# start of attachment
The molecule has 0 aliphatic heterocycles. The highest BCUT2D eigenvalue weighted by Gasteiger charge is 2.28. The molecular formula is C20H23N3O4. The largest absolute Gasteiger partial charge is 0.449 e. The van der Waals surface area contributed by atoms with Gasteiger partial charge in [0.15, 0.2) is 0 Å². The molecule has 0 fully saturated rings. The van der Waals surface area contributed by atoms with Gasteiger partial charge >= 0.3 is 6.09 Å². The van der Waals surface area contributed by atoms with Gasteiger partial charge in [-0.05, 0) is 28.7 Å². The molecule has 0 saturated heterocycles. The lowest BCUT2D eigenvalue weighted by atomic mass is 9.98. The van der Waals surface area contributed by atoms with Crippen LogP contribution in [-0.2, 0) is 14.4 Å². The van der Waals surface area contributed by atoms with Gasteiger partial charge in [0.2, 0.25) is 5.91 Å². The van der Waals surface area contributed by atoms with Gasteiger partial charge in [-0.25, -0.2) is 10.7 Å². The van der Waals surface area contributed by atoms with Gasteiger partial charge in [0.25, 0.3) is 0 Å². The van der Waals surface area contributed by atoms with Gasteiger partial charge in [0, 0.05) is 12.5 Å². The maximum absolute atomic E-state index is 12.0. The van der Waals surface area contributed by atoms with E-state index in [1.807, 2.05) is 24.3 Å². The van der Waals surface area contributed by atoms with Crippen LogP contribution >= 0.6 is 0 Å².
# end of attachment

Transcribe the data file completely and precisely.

The molecule has 0 aliphatic heterocycles. The highest BCUT2D eigenvalue weighted by Gasteiger charge is 2.28. The molecular formula is C20H23N3O4. The largest absolute Gasteiger partial charge is 0.449 e. The van der Waals surface area contributed by atoms with Gasteiger partial charge in [0.15, 0.2) is 0 Å². The molecule has 0 fully saturated rings. The van der Waals surface area contributed by atoms with Gasteiger partial charge >= 0.3 is 6.09 Å². The van der Waals surface area contributed by atoms with Gasteiger partial charge in [-0.05, 0) is 28.7 Å². The molecule has 0 saturated heterocycles. The lowest BCUT2D eigenvalue weighted by atomic mass is 9.98. The van der Waals surface area contributed by atoms with Crippen LogP contribution in [-0.2, 0) is 14.4 Å². The van der Waals surface area contributed by atoms with Gasteiger partial charge in [0.2, 0.25) is 5.91 Å². The van der Waals surface area contributed by atoms with Gasteiger partial charge in [-0.25, -0.2) is 10.7 Å². The van der Waals surface area contributed by atoms with Gasteiger partial charge in [0.25, 0.3) is 0 Å². The van der Waals surface area contributed by atoms with Gasteiger partial charge in [0, 0.05) is 12.5 Å². The maximum absolute atomic E-state index is 12.0. The van der Waals surface area contributed by atoms with E-state index in [1.807, 2.05) is 24.3 Å². The van der Waals surface area contributed by atoms with Crippen LogP contribution >= 0.6 is 0 Å².